Similar trials and difficulties were faced in the development of HAL HTT 40 and 38, where the Indian Air Force ordered for the foreign-made existing Pilatus PC-7 trainer as a replacement for HTT 40. The cost of each HTT 40 was found to be double that of the PC-7 MK II, and was argued to be strategically non-vital. The HAL HTT 40 is priced at USD 6.5 billion per unit, while the Pilatus PC 7 MK II is priced at USD 3.9 billion.
Key Developments in the Market:
- September 2017: CAE, which is a chosen aircraft training company by various airline companies has partnered up with Bombardier Inc. CAE is the training partner of choice of Bombardier on many platforms including the C series.
- October 2017: Airbus SE and Bombardier Inc. have announced that they have entered into a partnership on the C series aircraft training programme. The agreement shall help in bringing the global reach and scale of the Airbus Company with Bombardier’s newest state-of-the-art jet aircraft facility, and helping both the companies to unlock their potential for the C series aircraft training programme.
Reasons to Purchase this Report
1. Provides latest insights into the military trainer aircraft market.
2. Analyzing various perspectives of the market with the help of Porter’s five forces analysis
3. Growth of various hardware products, such as power inductors, frequency inductors, and noise suppression components
4. Regional analysis of the market
5. Identify the latest developments, market shares, and strategies employed by the major market players
6. 3 months analyst support along with the Market Estimate sheet (in excel)
Customization of the Report
This report can be customized to meet the desired requirements. Please connect with our analyst, who will ensure you get a report that suits your needs.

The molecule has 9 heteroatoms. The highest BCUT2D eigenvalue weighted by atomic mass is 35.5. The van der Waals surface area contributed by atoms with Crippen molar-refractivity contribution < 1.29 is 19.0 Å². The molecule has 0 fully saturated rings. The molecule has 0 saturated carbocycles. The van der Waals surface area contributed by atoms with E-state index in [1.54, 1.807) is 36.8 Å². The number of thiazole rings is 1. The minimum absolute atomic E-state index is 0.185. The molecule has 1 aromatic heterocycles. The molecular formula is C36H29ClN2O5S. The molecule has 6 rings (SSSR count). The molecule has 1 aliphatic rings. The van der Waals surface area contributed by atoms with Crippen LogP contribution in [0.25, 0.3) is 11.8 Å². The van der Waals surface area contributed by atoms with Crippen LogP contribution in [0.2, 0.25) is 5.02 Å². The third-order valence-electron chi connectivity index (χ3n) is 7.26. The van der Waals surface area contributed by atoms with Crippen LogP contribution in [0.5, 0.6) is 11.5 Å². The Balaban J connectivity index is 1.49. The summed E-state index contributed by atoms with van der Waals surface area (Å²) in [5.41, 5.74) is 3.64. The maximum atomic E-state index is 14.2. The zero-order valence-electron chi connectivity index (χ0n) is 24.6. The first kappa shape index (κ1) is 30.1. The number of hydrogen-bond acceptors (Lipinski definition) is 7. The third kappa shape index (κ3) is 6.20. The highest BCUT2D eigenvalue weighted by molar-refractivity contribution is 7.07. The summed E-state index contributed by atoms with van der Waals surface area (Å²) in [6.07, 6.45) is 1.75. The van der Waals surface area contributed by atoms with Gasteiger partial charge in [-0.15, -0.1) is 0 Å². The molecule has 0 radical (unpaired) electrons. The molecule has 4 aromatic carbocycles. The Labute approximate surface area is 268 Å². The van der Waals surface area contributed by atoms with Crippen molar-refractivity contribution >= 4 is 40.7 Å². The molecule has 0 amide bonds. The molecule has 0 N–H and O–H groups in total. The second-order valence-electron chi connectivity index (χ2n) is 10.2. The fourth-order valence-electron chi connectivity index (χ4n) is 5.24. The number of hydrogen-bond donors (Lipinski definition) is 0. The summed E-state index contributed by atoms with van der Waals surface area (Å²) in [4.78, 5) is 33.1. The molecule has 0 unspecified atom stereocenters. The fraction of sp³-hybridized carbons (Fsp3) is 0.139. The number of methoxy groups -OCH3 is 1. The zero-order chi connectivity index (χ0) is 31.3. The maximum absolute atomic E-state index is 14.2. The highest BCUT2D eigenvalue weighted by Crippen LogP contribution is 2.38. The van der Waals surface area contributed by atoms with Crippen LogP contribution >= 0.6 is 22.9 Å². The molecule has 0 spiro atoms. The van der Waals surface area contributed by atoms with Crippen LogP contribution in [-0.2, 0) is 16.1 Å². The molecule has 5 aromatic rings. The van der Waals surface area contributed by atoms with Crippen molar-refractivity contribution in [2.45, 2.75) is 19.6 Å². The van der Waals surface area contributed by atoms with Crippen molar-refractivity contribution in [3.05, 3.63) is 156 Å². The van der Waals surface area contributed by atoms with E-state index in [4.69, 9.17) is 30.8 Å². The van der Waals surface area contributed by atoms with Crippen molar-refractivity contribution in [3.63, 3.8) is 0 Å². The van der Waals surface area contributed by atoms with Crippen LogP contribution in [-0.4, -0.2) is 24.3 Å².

1.1 Research Phase
1.2 Scope of the market
1.3 Study Deliverables
2. Executive Summary
3. Market Overview and Trends
3.2 Market Trends
3.3 Porter's Five Force Framework
3.3.1 Bargaining Power of Buyers
3.3.2 Bargaining Power of Supplier
3.3.3 Threat of New Entrants
3.3.4 Threat of Substitute Products
3.3.5 Intensity of Competitive Rivalry
4. Market Dynamics
4.1.1 Increasing Defense Expenditure in developing countries
4.1.2 Revamping of military aircraft fleet shall lead to a boost n the market
4.2.1 Increasing Cost of Developing Military Trainer Aircraft
4.3.1 South Asian countries are upgrading their military fleet
5. Global Military Trainer Aircraft Market, Segmented by Type
5.1 Fighter Jets
5.1.1 Basic Jet Trainers
5.1.2 Intermediate Jet Trainers
5.1.3 Advanced Jet Trainers
5.2 Fixed Wing
5.2.1 MultiJet Engine Trainers
5.3.1 Navigation Trainers
5.5 Helicopter Trainer
6. Global Military Trainer Aircraft Market, Segmented by Geography
6.1 North America
6.1.1 United States
6.2.6 Rest of Europe
6.3.4 South Korea
6.3.5 Rest of Asia-Pacific
6.4 South America
6.5 Africa & Middle-East
6.5.1 Saudi Arabia
6.5.3 South Africa
6.5.5 Rest of Africa & Middle-East
7. Competitive Landscape
7.2 Market Structure & Analysis
8. Company Profiles
8.1 Irkut Corporation
8.2 Hindustan Aeronautics Limited
8.3 Diamond Aircraft Industries
8.5 Northropp Grumann Corporation
8.6 Dassault Aviation
8.7 Dornier Flugzeugwerke
8.8 Fabrica Millitaar De Aviones SA
8.9 Alenia Aermaachi
8.10 Grob Aircraft
8.12 3Xtrim Aircraft Factor
8.14 Raytheon Aircraft Company
8.16 BAE Systems
8.17 Aero Vodochody
8.19 Arkwin Industries Inc
8.20 Pakistan Aeronautical Complex
8.21 Bell Helicopters
8.22 Hongdu Aviation Industry Corporation
8.23 Korea Aerospace Industries
9. Future Outlook of the Market